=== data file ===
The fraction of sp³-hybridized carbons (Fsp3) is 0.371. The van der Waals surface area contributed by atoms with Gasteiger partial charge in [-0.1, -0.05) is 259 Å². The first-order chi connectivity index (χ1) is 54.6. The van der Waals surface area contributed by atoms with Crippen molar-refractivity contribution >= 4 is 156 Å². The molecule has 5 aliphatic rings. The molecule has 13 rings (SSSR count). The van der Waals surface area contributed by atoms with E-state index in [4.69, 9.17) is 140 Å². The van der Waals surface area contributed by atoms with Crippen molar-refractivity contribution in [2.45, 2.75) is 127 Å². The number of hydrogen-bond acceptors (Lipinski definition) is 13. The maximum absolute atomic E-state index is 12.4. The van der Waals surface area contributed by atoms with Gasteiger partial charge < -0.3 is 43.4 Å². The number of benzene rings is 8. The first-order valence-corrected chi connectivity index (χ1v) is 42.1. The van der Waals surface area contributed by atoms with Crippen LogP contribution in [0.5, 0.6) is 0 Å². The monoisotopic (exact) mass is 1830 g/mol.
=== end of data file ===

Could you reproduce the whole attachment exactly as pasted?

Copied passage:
The fraction of sp³-hybridized carbons (Fsp3) is 0.371. The van der Waals surface area contributed by atoms with Gasteiger partial charge in [-0.1, -0.05) is 259 Å². The first-order chi connectivity index (χ1) is 54.6. The van der Waals surface area contributed by atoms with Crippen molar-refractivity contribution >= 4 is 156 Å². The molecule has 5 aliphatic rings. The molecule has 13 rings (SSSR count). The van der Waals surface area contributed by atoms with E-state index in [4.69, 9.17) is 140 Å². The van der Waals surface area contributed by atoms with Crippen molar-refractivity contribution in [2.45, 2.75) is 127 Å². The number of hydrogen-bond acceptors (Lipinski definition) is 13. The maximum absolute atomic E-state index is 12.4. The van der Waals surface area contributed by atoms with Gasteiger partial charge < -0.3 is 43.4 Å². The number of benzene rings is 8. The first-order valence-corrected chi connectivity index (χ1v) is 42.1. The van der Waals surface area contributed by atoms with Crippen LogP contribution in [0.5, 0.6) is 0 Å². The monoisotopic (exact) mass is 1830 g/mol.